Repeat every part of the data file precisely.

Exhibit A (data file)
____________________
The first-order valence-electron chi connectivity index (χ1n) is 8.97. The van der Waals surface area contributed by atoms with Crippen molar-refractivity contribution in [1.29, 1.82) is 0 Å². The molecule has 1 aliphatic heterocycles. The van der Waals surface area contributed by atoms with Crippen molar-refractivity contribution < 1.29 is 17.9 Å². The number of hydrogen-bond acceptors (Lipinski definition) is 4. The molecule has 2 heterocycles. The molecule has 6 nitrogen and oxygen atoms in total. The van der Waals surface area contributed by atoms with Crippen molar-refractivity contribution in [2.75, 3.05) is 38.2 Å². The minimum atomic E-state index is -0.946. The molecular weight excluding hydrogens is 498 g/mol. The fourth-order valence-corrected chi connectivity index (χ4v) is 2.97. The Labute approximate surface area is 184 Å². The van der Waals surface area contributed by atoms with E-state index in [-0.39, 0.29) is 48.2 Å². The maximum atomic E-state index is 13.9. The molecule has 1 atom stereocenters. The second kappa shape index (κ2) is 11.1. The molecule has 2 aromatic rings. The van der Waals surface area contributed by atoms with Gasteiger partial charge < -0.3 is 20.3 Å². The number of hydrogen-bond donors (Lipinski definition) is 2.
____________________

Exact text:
The first-order valence-electron chi connectivity index (χ1n) is 8.97. The van der Waals surface area contributed by atoms with Crippen molar-refractivity contribution in [1.29, 1.82) is 0 Å². The molecule has 1 aliphatic heterocycles. The van der Waals surface area contributed by atoms with Crippen molar-refractivity contribution < 1.29 is 17.9 Å². The number of hydrogen-bond acceptors (Lipinski definition) is 4. The molecule has 2 heterocycles. The molecule has 6 nitrogen and oxygen atoms in total. The van der Waals surface area contributed by atoms with Crippen molar-refractivity contribution in [2.75, 3.05) is 38.2 Å². The minimum atomic E-state index is -0.946. The molecular weight excluding hydrogens is 498 g/mol. The fourth-order valence-corrected chi connectivity index (χ4v) is 2.97. The Labute approximate surface area is 184 Å². The van der Waals surface area contributed by atoms with E-state index in [-0.39, 0.29) is 48.2 Å². The maximum atomic E-state index is 13.9. The molecule has 1 atom stereocenters. The second kappa shape index (κ2) is 11.1. The molecule has 2 aromatic rings. The van der Waals surface area contributed by atoms with Gasteiger partial charge < -0.3 is 20.3 Å². The number of hydrogen-bond donors (Lipinski definition) is 2.